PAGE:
April 10, 2009 2 Comments
I have been insanely busy recently with trips and papers and corrections and…etc…and only now have a bit of time to catch up with some of my feeds and people’s blog posts. One post which caught my eye was Egon’s recent blog post about data-rich or data-centric publishing, in which he argues strongly for a new kind of publishing: a publishing in which data is treated as a first class citizen and which allows/requires an author to not just publish the words of a paper, but his research data too and to publish it in such a way that the barrier to access by machines is low.
This reminded me of what I thought was a particularly tragic case, which I blogged about a while ago here. In this particular case, industrious researchers had synthesized an incredible 630 polystyrene copolymers and recorded their RAMAN spectra. Now this is more than a crying shame: a lot of work has gone into producing the polymers and recording the data. And I ask you (provided you are a materials scientist and have an interest in such things), when was the last time that YOU came across such a large and rich library of polymers together with their spectral data? And through no fault of their own, the only way these authors saw to publish their data was in the form of a pdf archive in the supplemental information.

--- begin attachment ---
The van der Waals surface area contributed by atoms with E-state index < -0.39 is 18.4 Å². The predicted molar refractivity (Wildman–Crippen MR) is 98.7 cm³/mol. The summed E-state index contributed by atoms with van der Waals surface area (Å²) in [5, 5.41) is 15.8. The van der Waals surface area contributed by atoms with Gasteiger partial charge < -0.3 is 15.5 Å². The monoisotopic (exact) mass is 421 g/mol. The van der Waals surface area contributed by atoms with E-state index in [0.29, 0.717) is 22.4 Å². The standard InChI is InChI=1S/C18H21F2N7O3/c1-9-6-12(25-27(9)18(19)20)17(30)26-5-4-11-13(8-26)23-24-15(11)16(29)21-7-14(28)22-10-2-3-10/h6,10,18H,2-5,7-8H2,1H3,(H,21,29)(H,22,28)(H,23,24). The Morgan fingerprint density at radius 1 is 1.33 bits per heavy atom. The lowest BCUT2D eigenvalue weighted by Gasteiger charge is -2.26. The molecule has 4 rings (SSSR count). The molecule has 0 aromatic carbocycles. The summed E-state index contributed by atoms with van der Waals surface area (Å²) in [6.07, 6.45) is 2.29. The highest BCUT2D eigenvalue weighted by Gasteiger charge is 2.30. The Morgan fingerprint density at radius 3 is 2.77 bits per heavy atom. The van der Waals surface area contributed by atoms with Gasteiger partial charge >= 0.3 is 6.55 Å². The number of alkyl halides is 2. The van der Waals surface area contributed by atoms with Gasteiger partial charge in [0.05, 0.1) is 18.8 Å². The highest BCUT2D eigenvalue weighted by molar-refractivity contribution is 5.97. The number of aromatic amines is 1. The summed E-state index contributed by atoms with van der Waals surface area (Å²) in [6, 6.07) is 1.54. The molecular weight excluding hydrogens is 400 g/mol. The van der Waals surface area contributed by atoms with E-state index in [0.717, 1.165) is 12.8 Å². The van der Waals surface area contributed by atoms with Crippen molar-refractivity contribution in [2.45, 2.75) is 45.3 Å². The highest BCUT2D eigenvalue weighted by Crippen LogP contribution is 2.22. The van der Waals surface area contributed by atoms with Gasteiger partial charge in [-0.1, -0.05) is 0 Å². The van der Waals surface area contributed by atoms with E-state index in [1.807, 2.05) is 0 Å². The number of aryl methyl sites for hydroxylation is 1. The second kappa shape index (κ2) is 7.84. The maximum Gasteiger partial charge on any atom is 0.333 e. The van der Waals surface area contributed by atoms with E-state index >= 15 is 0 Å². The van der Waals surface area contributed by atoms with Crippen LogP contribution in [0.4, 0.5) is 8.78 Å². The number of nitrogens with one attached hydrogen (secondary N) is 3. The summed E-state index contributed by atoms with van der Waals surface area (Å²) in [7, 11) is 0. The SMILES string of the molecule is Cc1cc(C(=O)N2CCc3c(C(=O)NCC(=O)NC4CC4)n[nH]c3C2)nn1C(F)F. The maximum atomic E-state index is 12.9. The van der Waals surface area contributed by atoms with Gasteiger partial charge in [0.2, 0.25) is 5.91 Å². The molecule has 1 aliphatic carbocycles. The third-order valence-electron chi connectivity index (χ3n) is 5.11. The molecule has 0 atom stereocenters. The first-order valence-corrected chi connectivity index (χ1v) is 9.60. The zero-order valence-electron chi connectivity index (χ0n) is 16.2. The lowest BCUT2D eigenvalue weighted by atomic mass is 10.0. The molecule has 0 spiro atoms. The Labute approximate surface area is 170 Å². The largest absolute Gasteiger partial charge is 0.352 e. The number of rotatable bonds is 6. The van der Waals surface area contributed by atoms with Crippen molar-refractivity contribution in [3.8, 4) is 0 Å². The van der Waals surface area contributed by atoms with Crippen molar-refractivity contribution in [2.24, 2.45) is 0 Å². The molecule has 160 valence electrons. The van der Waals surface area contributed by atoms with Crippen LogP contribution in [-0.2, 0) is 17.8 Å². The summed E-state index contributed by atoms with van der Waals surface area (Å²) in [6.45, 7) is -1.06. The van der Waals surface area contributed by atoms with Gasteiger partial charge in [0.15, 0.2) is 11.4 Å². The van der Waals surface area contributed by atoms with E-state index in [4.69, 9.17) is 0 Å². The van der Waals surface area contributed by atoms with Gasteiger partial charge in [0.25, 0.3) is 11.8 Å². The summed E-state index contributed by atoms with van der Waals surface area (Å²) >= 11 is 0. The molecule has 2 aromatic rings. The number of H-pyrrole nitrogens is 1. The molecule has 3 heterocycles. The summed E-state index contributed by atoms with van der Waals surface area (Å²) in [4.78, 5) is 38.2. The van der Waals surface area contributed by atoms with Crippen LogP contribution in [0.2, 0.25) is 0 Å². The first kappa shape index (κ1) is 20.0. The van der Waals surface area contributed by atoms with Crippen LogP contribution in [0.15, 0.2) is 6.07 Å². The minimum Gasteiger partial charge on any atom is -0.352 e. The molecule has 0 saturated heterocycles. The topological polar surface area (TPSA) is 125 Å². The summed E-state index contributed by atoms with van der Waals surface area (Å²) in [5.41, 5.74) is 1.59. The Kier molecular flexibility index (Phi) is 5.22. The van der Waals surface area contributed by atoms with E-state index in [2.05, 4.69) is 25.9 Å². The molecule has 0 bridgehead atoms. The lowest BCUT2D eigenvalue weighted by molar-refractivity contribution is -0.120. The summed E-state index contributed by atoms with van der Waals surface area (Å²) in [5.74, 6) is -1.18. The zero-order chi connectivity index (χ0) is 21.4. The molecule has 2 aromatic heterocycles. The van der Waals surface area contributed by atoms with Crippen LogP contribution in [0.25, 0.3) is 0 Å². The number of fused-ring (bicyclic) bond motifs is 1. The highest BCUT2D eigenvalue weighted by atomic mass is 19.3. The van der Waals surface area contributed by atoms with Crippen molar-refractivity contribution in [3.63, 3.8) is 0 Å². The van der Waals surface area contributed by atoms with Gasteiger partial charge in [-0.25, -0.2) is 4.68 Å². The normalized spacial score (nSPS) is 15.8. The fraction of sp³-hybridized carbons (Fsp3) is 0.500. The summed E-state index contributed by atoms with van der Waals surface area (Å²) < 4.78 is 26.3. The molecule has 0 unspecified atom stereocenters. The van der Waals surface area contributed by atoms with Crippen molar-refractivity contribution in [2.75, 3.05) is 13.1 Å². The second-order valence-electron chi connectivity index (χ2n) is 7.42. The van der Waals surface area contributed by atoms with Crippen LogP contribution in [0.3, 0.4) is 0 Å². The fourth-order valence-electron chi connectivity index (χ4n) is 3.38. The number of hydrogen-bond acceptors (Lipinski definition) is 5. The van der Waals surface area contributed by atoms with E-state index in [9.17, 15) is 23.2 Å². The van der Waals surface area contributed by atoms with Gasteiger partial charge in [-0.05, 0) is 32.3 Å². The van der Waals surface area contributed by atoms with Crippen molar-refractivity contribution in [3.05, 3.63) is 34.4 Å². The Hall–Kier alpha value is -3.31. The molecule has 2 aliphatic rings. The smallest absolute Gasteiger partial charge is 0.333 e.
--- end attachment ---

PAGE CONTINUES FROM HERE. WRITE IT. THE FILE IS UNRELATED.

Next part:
Now Egon’s point was that newly formed journals – and in particular newly formed Journals of Chemoinformatics – have the opportunity to do something fundamentally good and wholesome: namely to change the way in which data publication is being accomplished and to give scientists BETTER tools to deal with and disseminate their data. This long and rambly blogpost is my way of violently agreeing with Egon: I believe that THIS is where an awful lot of the added value of the journal of the future will lie. This will be even more true, as successive generations of scientists will start to become more data savvy: last week I talked to a collaborator of ours who had just put in for some funding to train chemistry students in both chemistry and informatics: a whole dedicated course. Now once these students start their own scientific careers, they will both care and know about science and scientific data. And if I were a publisher, I would want to have something to offer them….